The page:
Short Story: My Garden

By Marion Smith

garden painting
For one couple, their garden was their green and gold refuge, a riot of colour and life. When illness took her husband away from her, she left the garden alone until it became unruly. After a crew’s unloving cutting session the garden felt different: would it ever be her sanctuary again?

My dear and loving artist husband of so many years has left me forever. He contracted motor neurone disease. This truly insidious disease slowly rendered helpless that once strong, active man, to wait for death which would surely come. The diagnosis, then the prognosis in the same breath. No cure, two to five years to live. Others have lived longer. An unbearable death where the body shuts down. For him, the legs first, so he could no longer walk, then his arms, so he could no longer paint or draw, finally his breath, his lungs so compromised he could no longer breathe. We were unable to absorb the facts of this disease.

We were numb with fear. We felt defeated. Death just around the corner. How could this be? How could it happen to us? We were far too fit and healthy with lots of living still to do, joyful days with the family, our camping and walking in our beautiful bush, his drawing and painting and our garden.

His health had been good, lots of happy energy, every day a blessing, swimming, walking, a little bit of gardening until tiredness struck, way out of proportion to that which he was engaged. And then the shuffling and a grey pallor replacing the healthy pink.

After many doctors’ visits we were given the diagnosis, like a blow to the body.

The house was no longer ours, but became a walk-through where carers, carpenters, doctors, nurses and physiotherapists entered daily. The list of visitors seemed endless. There was a steep learning curve for us in the adjustment to all the equipment and machinery that came into the house. It was set up with efficiency and speed and after just a few trial runs we were on our own. Never the best with technology, it put an enormous strain on us to make sure every piece was correctly set up. Especially the respirator which would take over his breathing.

We were thankful for all this attention, but it was just a stop-gap measure. The battle was lost already. He did not give up but fought it till the end. He was so strong and courageous.

Our saving grace was our garden.

We loved our garden, well now it’s just my garden. But it was kind to us. It never asked for much. It would never win an award for best garden. Our garden really was a little unruly. But the feel of it so calming. Not being true gardeners we could never bear to cut it back. So it grew wild and woolly. It formed a green and gold refuge, protecting us from the outside. Humans developed to be calmed by the sight of lush green forests and it was so true for us. It was our panacea when our suffering became greatest. Where we found solace.

It was a garden of mostly Australian native trees and plants, some transplanted from bushland we loved. Tiny little plants which really looked too small to survive. But with his loving care they thrived, three little peppermint bushes taken from near a rushing cold river and two she-oaks which now whisper seductively and shed their needles in a soft bed. Enough to sit on.

There were wattles, with their beautiful burst of the most glorious yellow blossom, found almost everywhere. They heralded the coming of spring and lightened up dark and desolate winter days, when the skies stayed black and grey for interminable lengths of time.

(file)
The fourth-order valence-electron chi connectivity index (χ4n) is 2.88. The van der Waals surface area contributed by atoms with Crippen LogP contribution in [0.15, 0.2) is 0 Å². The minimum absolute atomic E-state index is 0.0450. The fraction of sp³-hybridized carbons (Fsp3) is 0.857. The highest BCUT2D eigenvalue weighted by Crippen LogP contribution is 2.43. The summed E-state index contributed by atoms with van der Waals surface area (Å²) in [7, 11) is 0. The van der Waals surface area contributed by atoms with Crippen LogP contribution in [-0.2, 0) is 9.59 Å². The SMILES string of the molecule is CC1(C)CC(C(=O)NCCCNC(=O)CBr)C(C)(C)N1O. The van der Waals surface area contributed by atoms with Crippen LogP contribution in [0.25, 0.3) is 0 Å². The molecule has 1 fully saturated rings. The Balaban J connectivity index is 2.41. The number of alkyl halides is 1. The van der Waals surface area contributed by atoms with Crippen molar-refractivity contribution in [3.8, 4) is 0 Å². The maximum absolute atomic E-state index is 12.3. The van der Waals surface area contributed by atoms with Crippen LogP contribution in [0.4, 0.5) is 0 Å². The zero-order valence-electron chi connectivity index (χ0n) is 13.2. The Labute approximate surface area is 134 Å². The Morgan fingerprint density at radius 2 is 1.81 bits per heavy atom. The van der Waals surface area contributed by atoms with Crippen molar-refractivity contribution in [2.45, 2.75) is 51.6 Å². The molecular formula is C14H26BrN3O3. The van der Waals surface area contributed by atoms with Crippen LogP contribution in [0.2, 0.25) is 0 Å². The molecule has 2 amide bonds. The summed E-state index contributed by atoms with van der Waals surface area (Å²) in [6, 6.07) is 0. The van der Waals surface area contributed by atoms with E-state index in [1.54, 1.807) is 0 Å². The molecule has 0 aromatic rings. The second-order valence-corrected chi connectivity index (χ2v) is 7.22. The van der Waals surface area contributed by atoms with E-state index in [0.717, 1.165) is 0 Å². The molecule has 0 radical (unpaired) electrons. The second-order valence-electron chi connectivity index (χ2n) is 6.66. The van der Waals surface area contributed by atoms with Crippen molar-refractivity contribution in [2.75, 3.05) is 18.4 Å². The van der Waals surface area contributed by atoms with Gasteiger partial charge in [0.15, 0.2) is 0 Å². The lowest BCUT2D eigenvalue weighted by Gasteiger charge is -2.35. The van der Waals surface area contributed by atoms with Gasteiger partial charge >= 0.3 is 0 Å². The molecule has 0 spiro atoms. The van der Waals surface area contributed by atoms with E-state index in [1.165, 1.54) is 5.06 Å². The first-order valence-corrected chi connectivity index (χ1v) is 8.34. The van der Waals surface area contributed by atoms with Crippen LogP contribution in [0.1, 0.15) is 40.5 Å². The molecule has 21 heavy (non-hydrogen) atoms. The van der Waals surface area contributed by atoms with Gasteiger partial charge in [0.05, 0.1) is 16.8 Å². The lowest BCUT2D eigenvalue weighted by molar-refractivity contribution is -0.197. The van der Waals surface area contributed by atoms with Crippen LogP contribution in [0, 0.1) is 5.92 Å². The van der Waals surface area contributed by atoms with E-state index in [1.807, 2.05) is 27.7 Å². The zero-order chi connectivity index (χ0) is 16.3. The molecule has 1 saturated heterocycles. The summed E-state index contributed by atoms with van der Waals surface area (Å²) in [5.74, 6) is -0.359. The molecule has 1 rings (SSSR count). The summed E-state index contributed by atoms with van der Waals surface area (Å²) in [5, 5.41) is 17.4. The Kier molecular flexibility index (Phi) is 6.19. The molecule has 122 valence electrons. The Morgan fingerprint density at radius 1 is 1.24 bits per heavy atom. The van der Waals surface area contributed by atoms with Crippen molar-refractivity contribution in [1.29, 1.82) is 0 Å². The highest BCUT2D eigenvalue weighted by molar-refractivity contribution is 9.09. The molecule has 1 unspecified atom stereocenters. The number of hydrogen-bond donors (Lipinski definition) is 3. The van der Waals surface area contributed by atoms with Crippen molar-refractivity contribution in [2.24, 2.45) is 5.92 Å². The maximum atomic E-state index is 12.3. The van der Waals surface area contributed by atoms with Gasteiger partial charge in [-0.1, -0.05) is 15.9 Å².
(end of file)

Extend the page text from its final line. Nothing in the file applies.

Then there were the colourful grevilleas, growing freely and wildly if allowed or just as easily kept in check. With their blossom a riot of striking colours, from white to crimson and all colours in between, flowering most of the year.

A mecca for birds, especially the yellow honeyeater. They could be seen hanging upside down on delicate petals, enjoying the nectar.

Then there were the diosmas, unassuming easygoing plants never making much fuss, with the common name of “breath of heaven”. They had the tiniest pink or white star-like flowers when in bloom.

Finally, the dwarf peppermint. I think that the name may be a misnomer as once into the ground they grew quickly heavenward as if reaching for the sun. They were sometimes mistaken for the lovely weeping willow.

We had a number of fruit trees, the mulberry, a most prolific producer of choice, fat, ruby red morsels of deliciously sweet fruit, our favourite. After the devastating diagnosis, we would sit every day under that mulberry tree and try to make sense of this new life thrust upon us. We would have our coffee with crackers and cheese, quince paste and sometimes pluck a mulberry or two from the branches around us. We would absorb the goodness and tranquillity of our garden. We mostly came to terms with this prognosis in our garden.

We weren’t the only ones who availed ourselves of its joy and beauty. Birds of all sorts flocked to the nectar, zigzagging across the garden as if they all had specific flight plans. The bees seeking the nectar and pollen and insects of all kind went about their business.  It was full of industry. Ants made a highway over our shoes and a mouse scurried through the fallen leaves. A beetle with a carapace of beautiful turquoise and gold slowly inched passed like a jewel looking for a crown.

So we made the most of our garden. It was April, the weather gentle and the sun kind. The peppermints were our favourites. They shaded a large portion of the lawn and yielded and swayed in the breeze, that green and shade a balm on the hot summer days. But they were unstoppable, their proportions dwarfing everything around. They enclosed us. Contrary to the name, the aroma from their scrunched-up leaves was not peppermint but beautiful eucalyptus, balm for the soul.